Political Satirist, Randy Rainbow, On Life Beyond His Spoofs
Political satirist talks about life beyond his spoofs and what it’s like to offer levity during intense times
There are far worse things happening in the world, clearly, but political-parody sensation Randy Rainbow does have a bone to pick with some folks. And this time, it’s not with Marjorie Taylor Greene. Not even with Donald Trump.
“I’m throwing my team the hell under the bus,” he joked on camera, after jumping on Zoom last minute when he was reminded of our interview, which was “on everyone’s calendar but mine.”
“I was getting ready to take a bubble bath,” he said, “but I’m happy to be with you.”
At the time of our interview in April, Rainbow was making his press rounds to chat about his debut memoir, “Playing with Myself.” The humanizing book recounts his life growing up as an imaginative and misunderstood boy, before he became known for his playful digs at right-wing figures, reworking famous Broadway songs to poke at the sheer insanity of those making really terrible political decisions. We meet Nanny, his adoring late grandmother; we go back to the video that launched his viral career, when he pretend-called Mel Gibson; we learn about his comedy-meets-Broadway origins and how it became a full-blown career, earning him three Emmy nominations and famous fans such as Patti LuPone and even, yes, Carol Burnett.
I was talking to a friend about interviewing you and he said, “Will he sing?”
Why would I just sing? See, this is the fake news on me. Everyone thinks I’m a lunatic who bursts into song.
Why would you just sing? Perhaps because you’ve built a career on it, I don’t know.
True. If we were out having a couple of drinks, I probably would be singing constantly and you would tell me to shut up. But not always.
In addition to LGBTQ+ fans, you’ve got a lot of mom fans.
They hit on me. It’s inappropriate.
They haven’t learned consent, apparently.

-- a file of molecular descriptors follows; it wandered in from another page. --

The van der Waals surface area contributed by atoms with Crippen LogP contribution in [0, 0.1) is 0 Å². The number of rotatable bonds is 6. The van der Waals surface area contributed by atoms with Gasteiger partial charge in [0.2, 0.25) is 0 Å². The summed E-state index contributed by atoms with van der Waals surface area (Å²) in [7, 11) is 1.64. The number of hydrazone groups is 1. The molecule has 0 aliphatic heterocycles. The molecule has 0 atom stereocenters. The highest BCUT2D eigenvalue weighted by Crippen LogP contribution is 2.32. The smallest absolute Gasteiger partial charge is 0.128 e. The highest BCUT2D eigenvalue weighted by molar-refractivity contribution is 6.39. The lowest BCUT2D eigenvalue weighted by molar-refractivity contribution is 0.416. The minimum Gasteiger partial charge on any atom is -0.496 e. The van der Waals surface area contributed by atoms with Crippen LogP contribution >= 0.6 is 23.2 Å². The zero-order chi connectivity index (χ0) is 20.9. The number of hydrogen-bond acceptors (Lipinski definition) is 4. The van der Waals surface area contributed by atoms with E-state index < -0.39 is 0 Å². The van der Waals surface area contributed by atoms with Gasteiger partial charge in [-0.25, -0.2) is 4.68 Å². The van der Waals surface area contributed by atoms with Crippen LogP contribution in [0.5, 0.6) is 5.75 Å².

Mothers don’t know consent. I take it as a compliment. I see it as a Barry Manilow/Liberace kind of thing.
So the book: You are extremely vulnerable in it, and I just want to tell you that I appreciate you sharing intimate parts of your life with us. I have a real appreciation for the fact that you went to some complex and complicated places. With your family, especially.
I’m glad I got on the Zoom today, because that’s really nice to hear and I appreciate that. I did go to some vulnerable places. I was certainly more raw than I’ve ever been before publicly.
Was there a moment where you decided that, “If I’m going to write a book, I need to tell that part of the story to tell my full story”? And if so, when was that moment in the process for you?
From the beginning, I had every intention of being as vulnerable and as real as I could muster. People have been so generous with their praises — mothers across the country. And everyone who has written to me over the years, especially the last five years, and has come to my show and my meet-and-greets, they’re so generous with their praise and… gratitude is the word.
They thank me for getting them through. Getting them through Trump, getting them through the pandemic, getting them through their own personal struggles, and they offer their emotional selves up to me, and in a way that’s so real. And I realized that’s so nice, but it’s not really a two-way street at this moment, because these people only know the two-dimensional persona that they’ve come to know, which is certainly a part of me.
But they don’t really know that I am a complicated person who has my own insecurities, and flaws, and heartbreaks, and has faced my own adversities in life. So I wanted to really seize the moment and, as a gift to those followers who have been with me for years and to myself, to really come out and put it out there on the table.
What do mothers of LGBTQ+ kids tell you?
I meet so many mothers. So many of them come to my live shows, and a lot of them bring their little kids who sometimes dress up like me and they look like Liza Minnelli, and they’ve got the bows and the pink glasses. And they say a variety of things, one of which is lovely: “Thank you for being a role model to my child as someone who is unabashedly being himself.”
And then sometimes at the meet-and-greets they ask: “My son is behaving this way and I want to support him or her or them. What is your advice?” I’m not an expert on the subject, but I do know that I had a mother who, in my opinion, did the perfect thing, which was create a safe environment for me to be whatever it is I was wanting to be. She didn’t push [me] one way or the other, she didn’t make it her own thing. She just simply provided a safe space, and to me, that’s the best advice I can offer any mother with a little boy or girl like I was. I hope that some of those mothers will read this and get something valuable from it.
This is your first book. So what was it like? Did you get up in the middle of the night with a thought and write a whole chapter at 3 a.m.? And how did it compare to writing your musical parodies?
Yes to all that. I don’t have to tell you: As a writer, you walk around with these things just popping into your head. So yes, there was a lot of jumping up at 2 or 3 o’clock in the morning and taking lots of notes. I found the experience to be a lot of things. It was much more emotional than I thought it would be; I was crying a lot through the good and bad.